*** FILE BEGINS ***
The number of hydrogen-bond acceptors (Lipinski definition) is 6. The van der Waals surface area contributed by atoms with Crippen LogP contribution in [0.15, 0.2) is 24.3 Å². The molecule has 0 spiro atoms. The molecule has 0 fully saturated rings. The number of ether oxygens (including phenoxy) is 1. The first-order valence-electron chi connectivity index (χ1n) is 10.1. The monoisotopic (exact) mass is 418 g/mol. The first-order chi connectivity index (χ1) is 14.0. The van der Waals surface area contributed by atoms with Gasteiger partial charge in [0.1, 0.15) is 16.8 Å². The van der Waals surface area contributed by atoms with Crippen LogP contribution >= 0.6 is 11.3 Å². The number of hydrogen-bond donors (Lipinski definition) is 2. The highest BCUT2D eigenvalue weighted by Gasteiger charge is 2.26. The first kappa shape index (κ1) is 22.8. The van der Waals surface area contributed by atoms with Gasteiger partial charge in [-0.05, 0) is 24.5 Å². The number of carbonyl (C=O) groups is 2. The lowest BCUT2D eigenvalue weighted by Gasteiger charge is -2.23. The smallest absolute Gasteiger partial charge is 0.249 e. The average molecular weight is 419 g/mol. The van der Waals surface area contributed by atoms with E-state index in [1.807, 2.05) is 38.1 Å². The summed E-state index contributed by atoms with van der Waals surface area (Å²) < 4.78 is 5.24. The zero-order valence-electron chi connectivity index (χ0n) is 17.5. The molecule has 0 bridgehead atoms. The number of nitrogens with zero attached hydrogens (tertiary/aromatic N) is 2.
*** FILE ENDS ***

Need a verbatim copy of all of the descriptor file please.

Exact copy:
The number of hydrogen-bond acceptors (Lipinski definition) is 6. The van der Waals surface area contributed by atoms with Crippen LogP contribution in [0.15, 0.2) is 24.3 Å². The molecule has 0 spiro atoms. The molecule has 0 fully saturated rings. The number of ether oxygens (including phenoxy) is 1. The first-order valence-electron chi connectivity index (χ1n) is 10.1. The monoisotopic (exact) mass is 418 g/mol. The first-order chi connectivity index (χ1) is 14.0. The van der Waals surface area contributed by atoms with Gasteiger partial charge in [0.1, 0.15) is 16.8 Å². The van der Waals surface area contributed by atoms with Crippen LogP contribution >= 0.6 is 11.3 Å². The number of hydrogen-bond donors (Lipinski definition) is 2. The highest BCUT2D eigenvalue weighted by Gasteiger charge is 2.26. The first kappa shape index (κ1) is 22.8. The van der Waals surface area contributed by atoms with Gasteiger partial charge in [-0.05, 0) is 24.5 Å². The number of carbonyl (C=O) groups is 2. The lowest BCUT2D eigenvalue weighted by Gasteiger charge is -2.23. The smallest absolute Gasteiger partial charge is 0.249 e. The average molecular weight is 419 g/mol. The van der Waals surface area contributed by atoms with E-state index in [1.807, 2.05) is 38.1 Å². The summed E-state index contributed by atoms with van der Waals surface area (Å²) < 4.78 is 5.24. The zero-order valence-electron chi connectivity index (χ0n) is 17.5. The molecule has 0 bridgehead atoms. The number of nitrogens with zero attached hydrogens (tertiary/aromatic N) is 2.